“Music was the Missing Piece”

Driving her two children home from Congregation B’nai Israel in Sacramento one recent night, Denise Crevin hadn’t even had a chance to ask her usual check-in questions when her 5th grade son asked to see her phone.

“I have to play you what we listened to in Hebrew today,” he said, full of excitement. “It was the t’filah prayer we always do but it had guitar and other instruments. It was so cool.”

Parents, of course, always enjoy witnessing such unprompted enthusiasm. For Crevin, however, the moment was extra sweet. She is also the Director of Education at the school, which implemented Hebrew in Harmony this year at the historic 170-year-old congregation.

The music that generated the excitement was Natalie Young’s rendition of Adonai S’fatai Tiftach, which is included in the Avot V’imahot module of Hebrew in Harmony.  Crevin was drawn to the prayer curriculum for her school because it uses multiple modalities and “has all those inroads for kids to make meaning and figure out why a prayer might connect with them at a certain time.” And, kids love listening to music and she has found music gives them a way to think differently about the prayers. “Music was the missing piece that has piqued their interest.”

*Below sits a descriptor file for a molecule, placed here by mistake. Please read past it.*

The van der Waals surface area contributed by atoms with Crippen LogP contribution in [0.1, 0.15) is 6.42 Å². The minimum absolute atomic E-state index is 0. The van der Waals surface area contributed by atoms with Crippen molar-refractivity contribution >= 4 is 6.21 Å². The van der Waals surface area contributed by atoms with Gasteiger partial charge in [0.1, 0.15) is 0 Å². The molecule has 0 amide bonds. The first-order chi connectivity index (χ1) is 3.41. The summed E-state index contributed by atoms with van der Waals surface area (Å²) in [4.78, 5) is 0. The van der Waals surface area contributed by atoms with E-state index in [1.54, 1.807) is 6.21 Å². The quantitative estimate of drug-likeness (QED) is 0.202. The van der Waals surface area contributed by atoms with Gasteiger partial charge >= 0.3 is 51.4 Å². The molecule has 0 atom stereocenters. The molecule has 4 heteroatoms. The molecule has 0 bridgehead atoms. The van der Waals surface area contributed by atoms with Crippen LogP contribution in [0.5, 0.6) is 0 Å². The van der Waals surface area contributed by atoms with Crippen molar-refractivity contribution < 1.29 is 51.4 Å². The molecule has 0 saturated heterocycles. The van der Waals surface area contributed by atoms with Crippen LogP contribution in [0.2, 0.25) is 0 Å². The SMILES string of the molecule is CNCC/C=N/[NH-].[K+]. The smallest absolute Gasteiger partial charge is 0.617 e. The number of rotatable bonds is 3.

Teachers in class are using the digital component, which includes all the music and videos for the program, as well as games and reading and recording features. They play the music and videos either on their own devices or on laptops to introduce each prayer to the class.

On that drive home, Crevin’s children [the 5th grader and his 8th grade sister] began a “whole deep conversation about what they liked about the prayer and the melody, about what made it different.”

Listening from the front seat, Crevin heard them “going to town having this whole conversation about about prayer and music “in terms of how it helped them pay attention and be more intentional when saying the prayer. They were so excited.” Her son decided to tell the cantor to learn the new melody he heard in his class, and mused about asking his guitar-playing friend to learn the tune with his band.

“It was a wow experience,” Crevin says. “Imagine how many other kids were having a similar conversation about prayer with their parents driving home.”

Learn more about Hebrew in Harmony here.


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